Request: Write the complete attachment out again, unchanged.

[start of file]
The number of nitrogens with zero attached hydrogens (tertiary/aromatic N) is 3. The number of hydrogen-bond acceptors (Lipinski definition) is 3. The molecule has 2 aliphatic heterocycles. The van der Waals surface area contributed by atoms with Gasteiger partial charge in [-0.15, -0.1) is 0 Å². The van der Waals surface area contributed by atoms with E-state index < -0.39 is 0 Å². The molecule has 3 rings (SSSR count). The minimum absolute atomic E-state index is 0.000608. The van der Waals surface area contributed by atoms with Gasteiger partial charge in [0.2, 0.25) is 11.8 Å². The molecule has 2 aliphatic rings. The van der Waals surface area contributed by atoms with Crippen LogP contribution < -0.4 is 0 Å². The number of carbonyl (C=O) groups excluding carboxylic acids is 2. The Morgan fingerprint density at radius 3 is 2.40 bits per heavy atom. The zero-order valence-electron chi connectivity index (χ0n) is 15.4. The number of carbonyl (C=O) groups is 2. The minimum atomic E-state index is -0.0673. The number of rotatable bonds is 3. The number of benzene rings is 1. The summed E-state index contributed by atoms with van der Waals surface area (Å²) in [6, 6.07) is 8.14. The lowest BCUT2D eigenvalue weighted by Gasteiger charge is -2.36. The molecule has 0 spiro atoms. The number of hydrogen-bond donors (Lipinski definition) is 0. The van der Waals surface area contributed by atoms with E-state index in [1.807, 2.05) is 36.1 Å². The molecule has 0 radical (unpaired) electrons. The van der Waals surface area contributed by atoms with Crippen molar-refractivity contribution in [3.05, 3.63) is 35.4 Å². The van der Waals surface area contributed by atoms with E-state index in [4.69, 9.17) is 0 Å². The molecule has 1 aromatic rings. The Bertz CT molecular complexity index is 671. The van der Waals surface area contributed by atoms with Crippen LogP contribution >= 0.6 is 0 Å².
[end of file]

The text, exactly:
The number of nitrogens with zero attached hydrogens (tertiary/aromatic N) is 3. The number of hydrogen-bond acceptors (Lipinski definition) is 3. The molecule has 2 aliphatic heterocycles. The van der Waals surface area contributed by atoms with Gasteiger partial charge in [-0.15, -0.1) is 0 Å². The van der Waals surface area contributed by atoms with E-state index < -0.39 is 0 Å². The molecule has 3 rings (SSSR count). The minimum absolute atomic E-state index is 0.000608. The van der Waals surface area contributed by atoms with Gasteiger partial charge in [0.2, 0.25) is 11.8 Å². The molecule has 2 aliphatic rings. The van der Waals surface area contributed by atoms with Crippen LogP contribution < -0.4 is 0 Å². The number of carbonyl (C=O) groups excluding carboxylic acids is 2. The Morgan fingerprint density at radius 3 is 2.40 bits per heavy atom. The zero-order valence-electron chi connectivity index (χ0n) is 15.4. The number of carbonyl (C=O) groups is 2. The minimum atomic E-state index is -0.0673. The number of rotatable bonds is 3. The number of benzene rings is 1. The summed E-state index contributed by atoms with van der Waals surface area (Å²) in [6, 6.07) is 8.14. The lowest BCUT2D eigenvalue weighted by Gasteiger charge is -2.36. The molecule has 0 spiro atoms. The number of hydrogen-bond donors (Lipinski definition) is 0. The van der Waals surface area contributed by atoms with E-state index in [1.807, 2.05) is 36.1 Å². The molecule has 0 radical (unpaired) electrons. The van der Waals surface area contributed by atoms with Crippen molar-refractivity contribution in [3.05, 3.63) is 35.4 Å². The van der Waals surface area contributed by atoms with E-state index in [4.69, 9.17) is 0 Å². The molecule has 1 aromatic rings. The Bertz CT molecular complexity index is 671. The van der Waals surface area contributed by atoms with Crippen LogP contribution >= 0.6 is 0 Å².